Management theory and history Pt. 1: Classical Management Theory

http://en.wikipedia.org/wiki/Frederick_Winslow_Taylor
http://www.cliffsnotes.com/study_guide/Classical-Schools-of-Management.topicArticleId-8944,articleId-8851.html

Given the scale of most commercial operations and the lack of mechanized record-keeping and recording before the industrial revolution, it made sense for most owners of enterprises in those times to carry out management functions by and for themselves. But with growing size and complexity of organizations, the split between owners (individuals, industrial dynasties or groups of shareholders) and day-to-day managers (independent specialists in planning and control) gradually became more common. Research has indicated that, in modern times, the role of the manager has pressured individuals to make socially irresponsible decisions despite the availability of a responsible alternative.[5]

One of the first schools of management thought, the classical management theory, developed during the Industrial Revolution when new problems related to the factory system began to appear. As a result, the classical management theory developed from efforts to find the “one best way” to perform and manage tasks. This school of thought is made up of two branches: classical scientific and classical administrative, described in the following sections.

The classical scientific branch arose because of the need to increase productivity and efficiency. The emphasis was on trying to find the best way to get the most work done by examining how the work process was actually accomplished and by scrutinizing the skills of the workforce.

Frederick Taylor is often called the “father of scientific management.” Taylor believed that organizations should study tasks and develop precise procedures.

Taylor’s approach is also often referred to as Taylor’s Principles, or frequently disparagingly, as Taylorism. Taylor’s scientific management consisted of four principles:

  1. Replace rule-of-thumb work methods with methods based on a scientific study of the tasks.
  2. Scientifically select, train, and develop each employee rather than passively leaving them to train themselves.
  3. Provide “Detailed instruction and supervision of each worker in the performance of that worker’s discrete task” (Montgomery 1997: 250).
  4. Divide work nearly equally between managers and workers, so that the managers apply scientific management principles to planning the work and the workers actually perform the tasks.

Taylor believed in transferring control from workers to management. He set out to increase the distinction between mental (planning work) and manual labour (executing work). Detailed plans specifying the job, and how it was to be done, were to be formulated by management and communicated to the workers.[11]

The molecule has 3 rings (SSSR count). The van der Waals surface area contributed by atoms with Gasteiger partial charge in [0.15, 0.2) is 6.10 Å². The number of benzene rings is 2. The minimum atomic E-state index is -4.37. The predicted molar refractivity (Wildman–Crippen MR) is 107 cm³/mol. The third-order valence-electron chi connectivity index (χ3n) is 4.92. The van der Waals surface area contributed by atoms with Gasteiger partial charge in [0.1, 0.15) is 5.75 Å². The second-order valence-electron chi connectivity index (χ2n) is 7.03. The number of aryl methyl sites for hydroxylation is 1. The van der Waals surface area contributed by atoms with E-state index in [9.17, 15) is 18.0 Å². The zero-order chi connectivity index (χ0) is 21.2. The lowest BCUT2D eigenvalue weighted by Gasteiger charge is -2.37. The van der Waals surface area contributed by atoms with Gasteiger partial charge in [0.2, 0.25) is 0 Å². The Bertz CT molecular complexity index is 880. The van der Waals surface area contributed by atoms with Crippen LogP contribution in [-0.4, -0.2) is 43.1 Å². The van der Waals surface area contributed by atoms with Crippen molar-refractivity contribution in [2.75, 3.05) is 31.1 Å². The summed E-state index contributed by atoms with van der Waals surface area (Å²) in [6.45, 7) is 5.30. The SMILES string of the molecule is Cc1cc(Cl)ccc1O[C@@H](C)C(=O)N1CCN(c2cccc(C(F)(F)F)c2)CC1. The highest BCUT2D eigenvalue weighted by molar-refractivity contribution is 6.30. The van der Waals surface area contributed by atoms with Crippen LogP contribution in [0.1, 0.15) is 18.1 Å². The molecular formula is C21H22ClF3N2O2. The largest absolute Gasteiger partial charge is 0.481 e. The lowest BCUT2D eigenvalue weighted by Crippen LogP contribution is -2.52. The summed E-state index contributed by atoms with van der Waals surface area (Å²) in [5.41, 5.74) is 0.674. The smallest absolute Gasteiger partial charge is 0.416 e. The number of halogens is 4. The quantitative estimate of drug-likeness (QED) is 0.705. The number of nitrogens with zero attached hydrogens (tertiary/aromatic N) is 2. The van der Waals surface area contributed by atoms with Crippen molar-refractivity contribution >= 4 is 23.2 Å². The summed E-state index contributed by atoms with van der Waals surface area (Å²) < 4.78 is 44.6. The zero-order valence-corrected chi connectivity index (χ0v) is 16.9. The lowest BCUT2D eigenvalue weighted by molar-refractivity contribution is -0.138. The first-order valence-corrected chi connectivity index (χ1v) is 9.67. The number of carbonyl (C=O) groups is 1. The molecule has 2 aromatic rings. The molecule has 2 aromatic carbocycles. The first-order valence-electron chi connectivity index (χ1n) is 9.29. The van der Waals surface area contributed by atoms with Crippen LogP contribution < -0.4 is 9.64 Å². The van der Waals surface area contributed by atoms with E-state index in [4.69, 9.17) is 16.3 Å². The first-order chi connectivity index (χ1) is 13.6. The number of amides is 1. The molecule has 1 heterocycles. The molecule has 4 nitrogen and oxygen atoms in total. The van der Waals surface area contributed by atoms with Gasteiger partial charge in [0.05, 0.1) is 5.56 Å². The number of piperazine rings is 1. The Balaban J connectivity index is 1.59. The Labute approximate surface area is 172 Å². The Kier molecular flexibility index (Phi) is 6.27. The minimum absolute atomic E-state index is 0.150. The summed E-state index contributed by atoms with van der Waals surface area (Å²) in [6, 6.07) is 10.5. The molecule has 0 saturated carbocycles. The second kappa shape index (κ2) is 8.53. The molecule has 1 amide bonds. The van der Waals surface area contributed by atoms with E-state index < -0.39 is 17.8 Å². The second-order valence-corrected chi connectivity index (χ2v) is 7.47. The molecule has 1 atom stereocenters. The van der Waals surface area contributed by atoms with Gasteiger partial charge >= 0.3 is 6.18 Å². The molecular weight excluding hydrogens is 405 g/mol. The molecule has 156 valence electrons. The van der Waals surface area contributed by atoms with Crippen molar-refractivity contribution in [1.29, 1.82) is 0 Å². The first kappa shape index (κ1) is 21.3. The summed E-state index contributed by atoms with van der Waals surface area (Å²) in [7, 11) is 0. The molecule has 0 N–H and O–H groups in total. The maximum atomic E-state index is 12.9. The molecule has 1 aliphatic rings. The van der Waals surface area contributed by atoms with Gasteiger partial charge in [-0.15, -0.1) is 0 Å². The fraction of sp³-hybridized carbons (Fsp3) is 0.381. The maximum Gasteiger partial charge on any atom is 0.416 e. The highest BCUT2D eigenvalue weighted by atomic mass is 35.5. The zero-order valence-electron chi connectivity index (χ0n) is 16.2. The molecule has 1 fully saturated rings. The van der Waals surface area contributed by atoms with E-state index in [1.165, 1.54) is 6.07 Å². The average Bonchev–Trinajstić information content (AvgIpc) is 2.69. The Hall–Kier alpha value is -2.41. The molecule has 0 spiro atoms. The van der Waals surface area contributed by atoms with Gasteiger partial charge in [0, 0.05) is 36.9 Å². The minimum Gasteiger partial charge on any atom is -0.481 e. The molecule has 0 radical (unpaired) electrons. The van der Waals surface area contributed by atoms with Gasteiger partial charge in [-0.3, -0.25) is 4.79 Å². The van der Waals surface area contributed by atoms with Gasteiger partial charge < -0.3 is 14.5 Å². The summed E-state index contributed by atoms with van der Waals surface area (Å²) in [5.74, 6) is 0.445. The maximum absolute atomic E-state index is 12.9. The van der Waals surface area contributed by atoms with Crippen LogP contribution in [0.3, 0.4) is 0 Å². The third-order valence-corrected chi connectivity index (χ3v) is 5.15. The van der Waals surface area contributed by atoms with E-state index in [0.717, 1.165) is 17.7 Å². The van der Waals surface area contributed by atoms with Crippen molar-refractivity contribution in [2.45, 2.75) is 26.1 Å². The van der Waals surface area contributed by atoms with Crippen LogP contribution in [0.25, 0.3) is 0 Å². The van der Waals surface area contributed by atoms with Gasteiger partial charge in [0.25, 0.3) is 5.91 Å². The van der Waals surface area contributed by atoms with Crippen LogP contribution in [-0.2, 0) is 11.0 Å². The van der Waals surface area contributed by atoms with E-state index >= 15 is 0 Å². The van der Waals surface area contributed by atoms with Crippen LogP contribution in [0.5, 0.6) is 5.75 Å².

The introduction of his system was often resented by workers and provoked numerous strikes. The strike at Watertown Arsenal led to the congressional investigation in 1912. Taylor believed the labourer was worthy of his hire, and pay was linked to productivity. His workers were able to earn substantially more than those under conventional management,[12] and this earned him enemies among the owners of factories where scientific management was not in use.

[somewhere I found something that mentioned that, by the 1930s, Taylorism was pretty much out of favor, though it does continue to this day to have certain applications in industrial work.  But now I can’t find the quote…]

Henry Gantt, an associate of Taylor’s, developed the Gantt chart, a bar graph that measures planned and completed work along each stage of production. Based on time instead of quantity, volume, or weight, this visual display chart has been a widely used planning and control tool since its development in 1910.

Frank and Lillian Gilbreth, a husband-and-wife team, studied job motions.  first motion study designed to isolate the best possible method of performing a given job. Later, Frank and his wife Lillian studied job motions using a motion-picture camera and a split-second clock.

Classical administrative school

Whereas scientific management focused on the productivity of individuals, the classical administrative approach concentrates on the total organization. The emphasis is on the development of managerial principles rather than work methods.

Contributors to this school of thought include Max Weber, Henri Fayol, Mary Parker Follett, and Chester I. Barnard. These theorists studied the flow of information within an organization and emphasized the importance of understanding how an organization operated.